On Aperture Priority you set your desired aperture (or f-stop) which allows a certain amount of light into the camera. The smaller the number in the f-stop, the more light that is let in. This setting also determines your photo’s depth of field, or how much of the background is in focus. You’ll see many food photographers using this to their advantage by setting their aperture to a low number so that just the food is in focus, which sets it off nicely. Below you can see the difference between an aperture setting of f/4 (background out of focus) and f/16 (background in focus):
Set the White Balance
You can also set your white balance when in Aperture Priority. This setting tells the camera how to interpret different types of colors, most specifically blues and yellows. As a general rule of thumb, when taking pictures inside set the white balance on “incandescent” (or tungsten), and when outside set it on “cloudy”. Below shows a photo taken outside where I forgot to change the white balance from incandescent to cloudy, so it gives it a blue-ish cast:
Be Mindful of the ISO
This stands for “International Organization for Standardization”, yes it doesn’t make sense, but there you have it. This setting tells the film (or memory card) in your camera how sensitive to be to light. We have another general rule here; for the most part you can leave your ISO set at 200. If you are taking a photo in darker situations then the ISO should be bumped to a higher number, but this you will learn with trial and error. This is where having a digital camera is great because you can keep changing the settings and looking at your result and change it again until you have what you like. Something to keep in mind is that along with changing the ISO to a higher number you also get more graininess in the photo. Here is a really helpful post from the Chookooloonks blog that explains all the components of proper exposure.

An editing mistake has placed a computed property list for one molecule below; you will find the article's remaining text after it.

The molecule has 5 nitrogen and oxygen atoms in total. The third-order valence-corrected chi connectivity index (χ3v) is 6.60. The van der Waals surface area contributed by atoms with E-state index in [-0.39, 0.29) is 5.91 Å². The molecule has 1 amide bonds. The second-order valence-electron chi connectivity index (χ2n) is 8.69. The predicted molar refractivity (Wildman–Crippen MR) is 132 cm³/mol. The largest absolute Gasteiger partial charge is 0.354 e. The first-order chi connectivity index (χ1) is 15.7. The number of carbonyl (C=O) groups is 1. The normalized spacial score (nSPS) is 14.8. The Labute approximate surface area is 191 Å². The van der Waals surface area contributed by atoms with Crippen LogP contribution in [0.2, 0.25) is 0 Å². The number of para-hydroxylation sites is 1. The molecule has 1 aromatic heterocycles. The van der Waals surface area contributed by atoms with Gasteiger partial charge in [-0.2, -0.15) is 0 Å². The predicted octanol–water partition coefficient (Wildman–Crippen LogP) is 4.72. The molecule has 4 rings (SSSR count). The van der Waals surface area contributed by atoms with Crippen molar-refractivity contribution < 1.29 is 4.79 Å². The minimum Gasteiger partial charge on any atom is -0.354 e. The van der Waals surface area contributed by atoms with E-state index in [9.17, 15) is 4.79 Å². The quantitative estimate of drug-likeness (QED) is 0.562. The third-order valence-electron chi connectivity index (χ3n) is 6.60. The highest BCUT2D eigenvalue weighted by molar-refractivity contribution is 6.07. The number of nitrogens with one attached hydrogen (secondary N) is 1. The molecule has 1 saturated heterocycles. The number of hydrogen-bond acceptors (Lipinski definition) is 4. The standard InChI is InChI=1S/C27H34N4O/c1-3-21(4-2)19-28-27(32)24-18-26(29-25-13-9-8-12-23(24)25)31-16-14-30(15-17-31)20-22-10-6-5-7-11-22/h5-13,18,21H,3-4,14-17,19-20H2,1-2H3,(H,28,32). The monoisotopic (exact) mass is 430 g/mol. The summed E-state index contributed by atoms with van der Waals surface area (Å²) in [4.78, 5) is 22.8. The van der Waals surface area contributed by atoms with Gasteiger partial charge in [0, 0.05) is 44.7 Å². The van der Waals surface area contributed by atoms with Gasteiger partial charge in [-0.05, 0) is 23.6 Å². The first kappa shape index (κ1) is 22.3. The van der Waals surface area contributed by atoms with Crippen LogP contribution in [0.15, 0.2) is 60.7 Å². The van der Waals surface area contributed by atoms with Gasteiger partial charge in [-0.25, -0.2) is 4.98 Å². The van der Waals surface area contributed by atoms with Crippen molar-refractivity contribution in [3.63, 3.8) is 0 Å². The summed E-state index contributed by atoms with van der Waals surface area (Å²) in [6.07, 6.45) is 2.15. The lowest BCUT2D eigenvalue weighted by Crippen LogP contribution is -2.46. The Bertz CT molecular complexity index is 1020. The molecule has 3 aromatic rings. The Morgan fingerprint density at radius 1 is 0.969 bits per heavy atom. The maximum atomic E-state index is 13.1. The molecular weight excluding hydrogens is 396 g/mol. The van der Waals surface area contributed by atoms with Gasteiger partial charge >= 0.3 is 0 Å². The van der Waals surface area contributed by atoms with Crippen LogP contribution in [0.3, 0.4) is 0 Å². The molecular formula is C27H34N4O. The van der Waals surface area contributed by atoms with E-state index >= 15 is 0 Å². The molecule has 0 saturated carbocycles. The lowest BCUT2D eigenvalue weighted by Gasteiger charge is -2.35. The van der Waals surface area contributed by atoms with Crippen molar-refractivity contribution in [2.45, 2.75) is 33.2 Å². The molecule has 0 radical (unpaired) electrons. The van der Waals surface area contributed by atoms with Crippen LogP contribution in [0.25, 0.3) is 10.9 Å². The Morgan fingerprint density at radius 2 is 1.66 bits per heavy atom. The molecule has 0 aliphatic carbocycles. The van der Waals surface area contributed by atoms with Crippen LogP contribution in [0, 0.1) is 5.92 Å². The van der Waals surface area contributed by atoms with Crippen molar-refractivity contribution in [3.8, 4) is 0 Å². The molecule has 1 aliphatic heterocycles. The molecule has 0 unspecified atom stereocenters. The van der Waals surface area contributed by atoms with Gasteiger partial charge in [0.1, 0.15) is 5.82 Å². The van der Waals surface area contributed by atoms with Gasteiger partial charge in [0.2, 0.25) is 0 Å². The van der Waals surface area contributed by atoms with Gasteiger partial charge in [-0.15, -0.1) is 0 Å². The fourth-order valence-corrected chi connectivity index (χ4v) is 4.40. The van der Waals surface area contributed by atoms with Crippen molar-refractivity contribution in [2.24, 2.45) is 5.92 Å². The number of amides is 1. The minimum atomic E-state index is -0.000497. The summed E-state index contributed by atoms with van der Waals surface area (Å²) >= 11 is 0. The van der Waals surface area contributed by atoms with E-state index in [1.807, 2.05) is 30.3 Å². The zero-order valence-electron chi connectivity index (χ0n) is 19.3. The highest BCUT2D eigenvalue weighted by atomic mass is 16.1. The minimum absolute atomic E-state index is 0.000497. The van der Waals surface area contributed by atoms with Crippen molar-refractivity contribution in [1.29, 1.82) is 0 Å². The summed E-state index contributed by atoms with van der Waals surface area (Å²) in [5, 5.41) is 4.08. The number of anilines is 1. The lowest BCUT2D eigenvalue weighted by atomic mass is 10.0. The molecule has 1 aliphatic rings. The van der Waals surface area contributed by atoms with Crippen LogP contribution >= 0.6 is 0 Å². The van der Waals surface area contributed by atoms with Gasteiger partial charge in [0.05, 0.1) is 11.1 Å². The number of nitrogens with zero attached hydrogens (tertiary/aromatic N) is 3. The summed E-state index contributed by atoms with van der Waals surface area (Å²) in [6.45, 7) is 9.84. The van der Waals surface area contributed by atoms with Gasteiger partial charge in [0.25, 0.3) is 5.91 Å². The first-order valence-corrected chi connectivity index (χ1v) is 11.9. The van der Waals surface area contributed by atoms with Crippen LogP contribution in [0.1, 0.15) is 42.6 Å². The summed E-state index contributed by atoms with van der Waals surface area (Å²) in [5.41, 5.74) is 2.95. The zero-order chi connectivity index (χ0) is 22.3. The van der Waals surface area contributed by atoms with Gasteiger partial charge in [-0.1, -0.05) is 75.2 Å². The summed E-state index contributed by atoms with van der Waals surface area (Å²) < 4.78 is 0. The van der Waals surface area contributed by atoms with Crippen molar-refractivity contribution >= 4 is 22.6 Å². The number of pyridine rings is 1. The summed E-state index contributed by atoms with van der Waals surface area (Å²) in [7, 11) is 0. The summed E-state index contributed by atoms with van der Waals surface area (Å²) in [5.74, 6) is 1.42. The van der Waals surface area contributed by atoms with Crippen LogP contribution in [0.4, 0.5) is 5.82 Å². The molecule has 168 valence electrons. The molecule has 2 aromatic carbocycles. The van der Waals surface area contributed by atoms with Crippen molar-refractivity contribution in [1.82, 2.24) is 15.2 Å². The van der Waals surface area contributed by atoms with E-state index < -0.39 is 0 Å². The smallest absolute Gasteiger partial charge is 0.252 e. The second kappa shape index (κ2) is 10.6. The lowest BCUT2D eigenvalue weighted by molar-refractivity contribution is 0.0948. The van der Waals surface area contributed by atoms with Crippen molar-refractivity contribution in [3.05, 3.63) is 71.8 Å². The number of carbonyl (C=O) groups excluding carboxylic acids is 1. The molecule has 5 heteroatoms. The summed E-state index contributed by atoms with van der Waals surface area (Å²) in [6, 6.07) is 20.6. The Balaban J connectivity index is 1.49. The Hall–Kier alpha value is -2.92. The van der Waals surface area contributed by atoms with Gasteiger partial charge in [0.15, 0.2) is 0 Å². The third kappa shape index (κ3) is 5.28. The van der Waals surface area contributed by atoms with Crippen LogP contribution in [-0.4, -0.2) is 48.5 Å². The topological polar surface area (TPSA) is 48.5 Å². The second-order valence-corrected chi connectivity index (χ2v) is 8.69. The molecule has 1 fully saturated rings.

Check the Light Source
If at all possible take photos outside or near a window that provides lots of natural light. Everything looks better when it’s lit by sunlight. Using the on-camera flash creates harsh reflections and unflattering shadows where you don’t want them.